Iboga is basic to the Bwiti cult and other secret societies in Gabon and the Congo. The drug is taken in two ways: regularly in limited doses before and in the early part of the ceremonies (see picture at left), followed after midnight by a smaller dose; and once or twice during the initiation to the cult in excessive doses of one to three basketfuls over an eight to twenty-four-hour period, to "break open the head," thus inducing "contact with the ancestors through collapse and hallucinations."
The drug has far-reaching social influence. According to natives, the initiate cannot enter the cult until he has seen Bwiti; and the only way to see Bwiti is to eat Iboga. The complex ceremonies and the tribal dances associated with Iboga vary greatly from locality to locality. Iboga enters also other aspects of Bwiti's control of events. Sorcerers take the drug to seek information from the spirit world, and leaders of the cult consume Iboga for a full day before asking advice from ancestors.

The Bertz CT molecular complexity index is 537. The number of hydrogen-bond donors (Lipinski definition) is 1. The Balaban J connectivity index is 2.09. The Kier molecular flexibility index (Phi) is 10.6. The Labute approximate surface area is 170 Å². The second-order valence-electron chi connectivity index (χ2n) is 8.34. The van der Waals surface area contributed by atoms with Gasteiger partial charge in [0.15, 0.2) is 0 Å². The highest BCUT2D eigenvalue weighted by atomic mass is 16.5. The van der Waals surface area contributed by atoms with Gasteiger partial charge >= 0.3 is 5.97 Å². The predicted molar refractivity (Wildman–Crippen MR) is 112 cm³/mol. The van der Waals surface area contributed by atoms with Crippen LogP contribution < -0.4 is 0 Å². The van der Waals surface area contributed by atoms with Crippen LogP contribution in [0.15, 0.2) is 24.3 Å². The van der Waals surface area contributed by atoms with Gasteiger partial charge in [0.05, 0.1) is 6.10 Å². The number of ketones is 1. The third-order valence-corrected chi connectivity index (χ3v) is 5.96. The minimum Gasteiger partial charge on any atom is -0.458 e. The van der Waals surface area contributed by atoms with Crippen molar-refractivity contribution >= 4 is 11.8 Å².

Iboga is intimately associated with death: the plant is frequently anthropomorphized as a supernatural being a generic ancestor" which can so highly value or despise an individual that it can carry him away to the realm of the dead. There are sometimes deaths from the excessive doses taken during initiations but the intoxication usually so interferes with motor activity that the initiates must sit gazing intently into space eventually collapsing and having to be carried to a special house or forest hideout. During this almost comatose period the 'shadow' (soul) is believed to have left the body to wander with the ancestors in the land of the dead. The banzie (angels)-the initiates-relate their hallucinations as follows: "A dead relative came to me in my sleep and told me to eat it"; "I was sick and counseled to eat Iboga to cure myself"; "I wanted to know God-to know things of the dead and the land beyond"; "I walked or flew over a long multicolored road or over many rivers which lead me to my ancestors who then took me to the great gods."